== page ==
- Interest rates are anticipated to increase by three-quarters of a percent on Wednesday in what would be the Federal Reserve’s second consecutive increase of that magnitude.
- Investors will be looking to Fed Chairman Jerome Powell for direction on what the Fed may do at its meeting in September, but he is expected to be evasive and leave alternatives open.
- The consumer price index increased by 9.1 percent in June, marking the greatest rate of inflation in more than 40 years.
Today’s interest rate increase by another three-quarters of a point is generally anticipated, but the Federal Reserve could shock the markets by sounding even more resolute about tightening policy.
That indicates that the Fed would sound “hawkish,” or determined to raise interest rates as high as necessary in order to reduce inflation. At 2 p.m. ET on Wednesday, the central bank is anticipated to make the rate announcement.
At 2:30 p.m. ET, Fed Chairman Jerome Powell then addresses the media.
Increasing the fed funds rate by 75 basis points, or three-quarters of a point, would bring it to a range of 2.25 percent to 2.5 percent.
When the fed funds rate reached zero to 0.25 percent in March, the Fed started hiking interest rates.
Investors will be watching Powell for clues about possible Fed actions at its September meeting.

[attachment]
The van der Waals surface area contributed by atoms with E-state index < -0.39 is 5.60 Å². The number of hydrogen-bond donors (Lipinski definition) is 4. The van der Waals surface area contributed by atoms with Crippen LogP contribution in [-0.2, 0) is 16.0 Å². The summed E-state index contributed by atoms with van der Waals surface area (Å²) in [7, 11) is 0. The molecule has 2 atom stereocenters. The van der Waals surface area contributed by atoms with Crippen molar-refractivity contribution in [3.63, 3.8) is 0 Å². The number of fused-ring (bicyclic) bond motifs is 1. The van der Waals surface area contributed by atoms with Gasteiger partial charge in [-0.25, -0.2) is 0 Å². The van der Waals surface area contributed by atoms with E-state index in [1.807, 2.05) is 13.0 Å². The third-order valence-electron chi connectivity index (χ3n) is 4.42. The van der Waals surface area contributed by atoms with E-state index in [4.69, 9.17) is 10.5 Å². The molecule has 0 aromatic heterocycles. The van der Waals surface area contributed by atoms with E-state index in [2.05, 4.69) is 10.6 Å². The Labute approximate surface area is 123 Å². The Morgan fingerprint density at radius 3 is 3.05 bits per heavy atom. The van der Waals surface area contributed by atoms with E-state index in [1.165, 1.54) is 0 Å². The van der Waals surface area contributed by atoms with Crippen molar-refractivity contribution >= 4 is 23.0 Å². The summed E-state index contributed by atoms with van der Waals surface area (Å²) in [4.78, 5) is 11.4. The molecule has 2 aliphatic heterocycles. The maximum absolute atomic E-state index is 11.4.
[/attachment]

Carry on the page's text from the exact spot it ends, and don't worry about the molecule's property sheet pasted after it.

Markets even braced for a full-point increase at one point this month, but Fed officials discouraged that idea.
According to global fixed income macro strategists, they don’t think the Fed is going to tilt a little bit more hawkish in September as they’re just not seeing the inflation progress.
‘Two-handed economist talk’
The Fed might offer updated analysis of the economy, which it might acknowledge is slowing.
Powell should admit slower growth, but he might also assert that the economy is fundamentally sound. Even if jobless claims have started to rise, the labor market is still robust.
On the eve of Thursday’s announcement of second-quarter gross domestic product, which some analysts anticipate will indicate a contraction, the Fed’s two-day meeting comes to an end. That would indicate that a recession might be approaching, and some others think that since it would be the second consecutive negative quarter, the economy would already be in one.
The National Bureau of Economic Research, which utilizes different standards to determine if a recession exists, has not yet issued a recession declaration.
Nevertheless, some traders are placing bets that the Fed’s relentless policy tightening would ultimately lead to a recession. Powell is anticipated to affirm the Fed’s trajectory of rate increases, which may seem hawkish.
In reality, the futures market is already factoring in the Fed’s U-turn for the next year. Traders predict that after raising the fed funds rate to 3.4 percent by the end of this year, the Fed will start lowering rates by next spring.
Hot inflation will probably keep the central bank increasing rates for the time being. In June, the consumer price index increased by 9.1%, which was the greatest level of inflation since November 1981. In June, the core CPI, which excludes energy and food, increased by 0.7 percent from May’s 0.6 percent.
Shorter duration Treasury yields could increase as a result of the Fed sounding more hawkish, and equities could decline following the meeting, according to Caron. The yield curve will invert even more if longer-term yields, such as those on the 10-year Treasury note, continue to decline due to recession fears.
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